In May, it was officially announced that former Arlington County Board Member Katie Cristol would serve as the first permanent CEO of the Tysons Community Alliance (TCA).
On her second day as CEO, Cristol sat down for an interview with TCA’s Content Specialist Julia Parker.
Katie’s Journey to CEO
Although she was born in Georgia, Cristol considers herself, more or less, a DC native.
“I grew up in the region,” said Cristol. “When I was eight years old, my family and I moved from Atlanta, GA to Montgomery County, Maryland, a stone’s throw from Tysons.”
Attracted to the Commonwealth, Cristol decided to attend the University of Virginia where she received her undergraduate degree in Political and Social Thought. And after receiving her master’s in Public Affairs at Princeton University, she decided to settle in Arlington to begin her work in education policy.
In 2015, Cristol ran for the Arlington County Board and won. “There were six men running for the Board that year. No women,” said Cristol. “And as I often joke, I thought at the time, ‘Well, I’m going to enter this race and talk about the issues I care about, such as childcare affordability and community response to sexual assault – so that whichever of these men win, they’ll have to remember those issues.’”
After winning the county board race in 2015, Cristol also served as board chair from 2018 to 2022.
“It’s been a pretty amazing eight years in Arlington getting to work on the exact issues that made me run in the first place,” said Cristol. “It is also where I fell in love with the interconnected issues of housing, economic development and transportation. I had the joy of getting to really know the regional landscape, particularly through transportation. There are no islands in this region. We are all so interconnected.”
Stepping Into the Role and Shaping TCA’s Mission
“One of the things that’s so exciting to me about coming into this role is the opportunity to build this organization,” said Cristol. “And thinking about how this organization can model what we’re trying to achieve in the Tysons community.”
Cristol’s delight in joining the TCA can also be credited to her involvement in the working group that helped create our organization.
“I was able to support, in a facilitation role, the working group that built the blueprint for the TCA. Starting back then, and even more so now, you can see a real willingness from both sectors to truly work together to maximize each other’s assets. Tysons itself has such a diverse and talented resident and employee base. And so, as an organization that serves the community, it’s important to reflect some of the same dynamism of the people who live and work here.”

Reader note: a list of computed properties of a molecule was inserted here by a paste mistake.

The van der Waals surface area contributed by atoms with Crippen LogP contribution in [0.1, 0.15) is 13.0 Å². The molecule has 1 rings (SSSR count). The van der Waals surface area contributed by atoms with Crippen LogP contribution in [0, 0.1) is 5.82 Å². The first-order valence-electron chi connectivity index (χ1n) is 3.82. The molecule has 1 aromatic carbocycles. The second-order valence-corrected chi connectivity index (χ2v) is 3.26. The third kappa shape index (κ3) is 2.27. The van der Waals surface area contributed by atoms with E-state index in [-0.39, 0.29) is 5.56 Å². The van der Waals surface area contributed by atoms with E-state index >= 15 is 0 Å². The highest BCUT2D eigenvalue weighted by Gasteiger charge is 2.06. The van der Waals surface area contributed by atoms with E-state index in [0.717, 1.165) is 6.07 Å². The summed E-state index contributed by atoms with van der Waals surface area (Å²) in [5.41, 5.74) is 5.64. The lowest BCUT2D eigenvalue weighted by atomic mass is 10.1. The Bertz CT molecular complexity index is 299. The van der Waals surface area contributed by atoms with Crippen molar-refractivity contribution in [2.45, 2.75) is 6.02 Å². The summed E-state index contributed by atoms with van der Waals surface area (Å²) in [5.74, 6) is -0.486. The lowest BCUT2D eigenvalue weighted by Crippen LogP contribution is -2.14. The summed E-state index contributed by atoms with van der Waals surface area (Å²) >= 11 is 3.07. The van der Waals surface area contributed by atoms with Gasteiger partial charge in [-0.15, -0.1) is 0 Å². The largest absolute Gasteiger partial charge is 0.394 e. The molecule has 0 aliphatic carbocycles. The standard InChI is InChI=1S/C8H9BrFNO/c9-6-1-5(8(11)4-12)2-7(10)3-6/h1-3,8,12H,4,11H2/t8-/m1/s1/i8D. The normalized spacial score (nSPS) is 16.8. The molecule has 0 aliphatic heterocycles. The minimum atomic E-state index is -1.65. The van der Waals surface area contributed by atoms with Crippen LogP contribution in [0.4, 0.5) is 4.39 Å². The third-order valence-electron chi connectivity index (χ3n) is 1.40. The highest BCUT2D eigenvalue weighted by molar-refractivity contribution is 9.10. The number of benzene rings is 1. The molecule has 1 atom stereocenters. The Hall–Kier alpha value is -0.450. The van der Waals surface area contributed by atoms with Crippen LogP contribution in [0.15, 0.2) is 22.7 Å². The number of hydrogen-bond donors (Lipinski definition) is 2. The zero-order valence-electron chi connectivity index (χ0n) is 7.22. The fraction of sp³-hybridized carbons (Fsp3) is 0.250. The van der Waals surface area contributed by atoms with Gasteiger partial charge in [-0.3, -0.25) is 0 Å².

Prioritizing equity in Tysons has long been on Cristol’s radar.
“One of the core principles that we sought to thread throughout our work is the idea of equity. When we were building TCA’s blueprint, we used Fairfax County’s framework of equity questions to help guide us. We asked, ‘who are these actions going to benefit or burden?’, ‘how will we know impacts?’, and ‘which communities have been, or will be, engaged?’”
Vision for the Future of Tysons
As the new CEO, Cristol is already committed to learning more about how people get around in Tysons, particularly their transportation choices.
“To me, transportation is such a key focus area and there’s a lot to be done in terms of figuring out the right relationship with Fairfax County,” said Cristol. “How can we make sure that TCA leverages and complements the County’s efforts without duplicating what they’re doing? Walkability is the biggest challenge and opportunity for Tysons. So that means we have to be laser focused on it. And I think we get there through relationship building and really pursuing the shared vision for mobility in the Comprehensive Plan for Tysons.”
Tysons continues to attract some of the largest corporations in the country. It is also home to a plethora of small businesses that play an integral part of the local economy and community.
“Here in Tysons, we have a chance to work on making sure that we aren’t displacing the small businesses that make this place special, too. Truly understanding the small business perspective is a way to get a window into the incredibly diverse tapestry that is Tysons.”
“One of the things I look forward to coming out of TCA’s placemaking work is how we, as an organization, can help uplift the amazing cultures that are here,” said Cristol. “Whether it’s the Vietnamese Lunar New Year Festival or Nowruz, the Persian New Year celebration, we all, as humans, celebrate with food, arts and expression. That’s what culture is. So, how do we make that an important part of our placemaking strategy?”
When asked to describe Tysons in one word, Cristol responded, “dynamic.”
“This may sound like a cliché, but the word means motion and continuous activity. When I think about what we’re trying to build or see more of in Tysons, it’s the opportunity that happens when people who are working in a small startup meet the right person at a major employer at a TCA happy hour. Or when an artist is able to attend a food festival of a culture that’s totally unlike theirs, and that sparks a fascinating new artistic idea. So, I would say Tysons is a dynamic place where serendipitous collisions can occur, or at least that’s what the TCA’s goal is.”
Join us in welcoming Tysons’ newest champion to the team! To stay up to date on the catalytic work TCA is undertaking, subscribe to our newsletter here or follow us on social media. You can find us on Facebook and LinkedIn at @TysonsCommunityAlliance, or on Instagram and Twitter at @tysons_va.